Science and STEM education are routine catch phases at the White House in policy, Presidential speeches, and science-centered events for K-12 students. Science Buddies recently participated in a special session with White House officials to discuss the future of STEM education and the importance of hands-on science exploration. As a trusted source for K-12 science education information and resources, Science Buddies, along with other popular science media publications, may play an important role in furthering White House STEM education initiatives.Science and the State of the Union
In last week's State of the Union address, President Obama again put the importance of science, technology, engineering, and math (STEM) education in the national limelight. Many issues of policy and platform occupied the President's agenda, but STEM definitely had a seat, both in the speech and in the audience. Three of the guests invited to sit with the First Lady have deep STEM connections. The First Lady's science cadre included Jack Andraka (winner of the 2012 Intel International Science and Engineering Fair and Science Buddies advocate), Peter Hudson (co-founder and CEO of iTriage, an app that helps people locate nearby healthcare providers), and Bobak Ferdowsi (popularly known as "NASA's Mohawk guy" and flight director for the Curiosity rover landing on Mars).
Influencing Science Education
Following the State of the Union address and the first State of STEM event for students in the Washington D.C. area, the White House invited a small group of science and media organizations to a briefing organized by the Office of Digital Strategy (ODS). Science Buddies joined representatives from Discovery Communications, Scientific American, Popular Science, National Geographic, and Grist.org in a private briefing and Q&A session that included issues related to STEM, sustainable energy, climate change, and technology innovation.
The organizations gathered represent considerable reach in distributing science content, both online and offline. Though the only K-12 non-profit in attendance, Science Buddies serves a yearly population of students, teachers, and parents of more than 15 million, a powerful statistic when it comes to advocating for hands-on STEM exploration and helping students make connections between what they may be learning at school, what they may be hearing in the news, and what they can put to the test in the classroom, in their kitchens, or in the garage. In fact, Science Buddies had more page views on its website in January 2013 than Scientific American and Popular Science combined and almost half as many as National Geographic, according to Quantcast.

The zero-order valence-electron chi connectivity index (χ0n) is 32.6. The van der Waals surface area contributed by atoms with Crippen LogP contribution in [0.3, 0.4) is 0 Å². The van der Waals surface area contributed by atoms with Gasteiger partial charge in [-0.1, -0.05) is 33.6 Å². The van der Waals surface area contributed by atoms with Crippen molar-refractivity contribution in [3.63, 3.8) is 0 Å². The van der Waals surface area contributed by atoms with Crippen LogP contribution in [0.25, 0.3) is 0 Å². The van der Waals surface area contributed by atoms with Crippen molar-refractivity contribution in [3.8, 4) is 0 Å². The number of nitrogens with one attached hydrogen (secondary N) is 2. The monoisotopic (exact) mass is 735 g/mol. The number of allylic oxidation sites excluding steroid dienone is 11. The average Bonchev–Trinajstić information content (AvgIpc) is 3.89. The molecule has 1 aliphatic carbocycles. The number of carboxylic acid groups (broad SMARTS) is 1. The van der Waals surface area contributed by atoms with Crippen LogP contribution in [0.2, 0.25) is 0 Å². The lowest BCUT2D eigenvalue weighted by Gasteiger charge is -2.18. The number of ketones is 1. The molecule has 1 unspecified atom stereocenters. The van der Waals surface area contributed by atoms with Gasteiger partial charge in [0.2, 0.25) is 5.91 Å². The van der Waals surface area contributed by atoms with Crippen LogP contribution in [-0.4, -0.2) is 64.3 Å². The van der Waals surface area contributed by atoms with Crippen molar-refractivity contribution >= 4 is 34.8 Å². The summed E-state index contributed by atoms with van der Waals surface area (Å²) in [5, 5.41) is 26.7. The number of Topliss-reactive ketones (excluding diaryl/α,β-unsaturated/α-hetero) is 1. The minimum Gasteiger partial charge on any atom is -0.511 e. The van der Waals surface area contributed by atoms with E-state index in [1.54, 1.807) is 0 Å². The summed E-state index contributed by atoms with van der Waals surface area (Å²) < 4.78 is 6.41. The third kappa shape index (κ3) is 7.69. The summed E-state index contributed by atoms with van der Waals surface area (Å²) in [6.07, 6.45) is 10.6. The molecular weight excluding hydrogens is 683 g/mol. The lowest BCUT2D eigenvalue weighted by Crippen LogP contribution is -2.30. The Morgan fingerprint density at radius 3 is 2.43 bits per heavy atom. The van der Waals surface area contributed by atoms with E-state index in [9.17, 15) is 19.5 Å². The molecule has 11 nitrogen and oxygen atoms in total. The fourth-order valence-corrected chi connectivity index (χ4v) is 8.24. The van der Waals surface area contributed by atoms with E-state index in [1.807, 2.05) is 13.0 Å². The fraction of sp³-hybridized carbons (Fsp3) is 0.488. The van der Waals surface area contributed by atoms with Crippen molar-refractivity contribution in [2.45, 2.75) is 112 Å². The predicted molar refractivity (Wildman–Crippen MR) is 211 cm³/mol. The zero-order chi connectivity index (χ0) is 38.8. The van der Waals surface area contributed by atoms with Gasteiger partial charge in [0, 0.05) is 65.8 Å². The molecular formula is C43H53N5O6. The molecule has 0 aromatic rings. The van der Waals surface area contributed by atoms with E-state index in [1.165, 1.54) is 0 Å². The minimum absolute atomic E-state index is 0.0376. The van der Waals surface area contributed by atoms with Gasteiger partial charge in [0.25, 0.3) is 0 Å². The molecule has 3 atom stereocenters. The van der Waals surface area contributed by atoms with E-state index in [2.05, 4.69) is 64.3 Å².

Middle or High School?
In this year's State of the Union speech, the President specifically underscored the important role high schools play in preparing students for careers and called for a redesign of high school education with a greater emphasis on STEM education. For Ben Finio, Science Buddies staff scientist attending the briefing on behalf of Science Buddies, the President's statements raised an important question. Is high school too late?
"There is a lot of research that shows that kids, especially females and underrepresented minorities, tend to lose interest in STEM around middle school," pointed out Finio in a conversation with Kumar Garg, Senior Advisor in the Office of Science & Technology Policy. "If you lose those students, it doesn't really matter what you do in high school. They are already gone." Garg agreed noting that research data shows that a decline in STEM interest for some demographics begins as early as 4th grade.
For policy makers and STEM educators, this data highlights a critical and alarming trend for STEM. According to Garg, the President's comments were high-school specific, but the White House is looking at STEM education more broadly and views high school as part of an overall STEM education pipeline.
With its broad range of K-12 science materials, Science Buddies tries to deflect this process of decline in student interest by engaging students at an early age with projects that intersect with a wide range of areas of student interest and related to more than 30 areas of scientific inquiry.
Making Room for Making
Science Buddies views a focus on hands-on science inquiry and active exploration of STEM questions as key to improving and furthering STEM education. Comments from the White House support the value of increased hands-on STEM education, but making room for hands-on science and engineering within existing curriculum and the emphasis on standards and testing remains a challenge for teachers. "It is one thing to say we need to bring more STEM into high school, but the logistics of doing it seem much more complicated," said Finio during his discussion with Garg. Garg concurred, noting that "if science is about doing science, not just learning a set of facts," the challenge is to figure out how to better utilize the institutions that are available to enable kids and schools to do important hands-on work and to give students access to real-world experience.
A one-size-fits-all solution is not the answer. Finding the solution, however, will take the combined efforts of the White House, corporations and foundations that can help fund and sponsor increased STEM efforts, and integration with organizations like Science Buddies and science publications that are influential in supporting science education and connecting with teachers and the students who are the scientists of tomorrow.
For Finio, the briefing was both reassuring and informative. Being a part of the invited group of science organizations was also a reminder to Finio of the importance of the work he is doing as a scientist at Science Buddies. "Taking part in the White House briefing really spotlighted the magnitude of Science Buddies' potential to assist in improving STEM education and helping meet national goals," says Finio.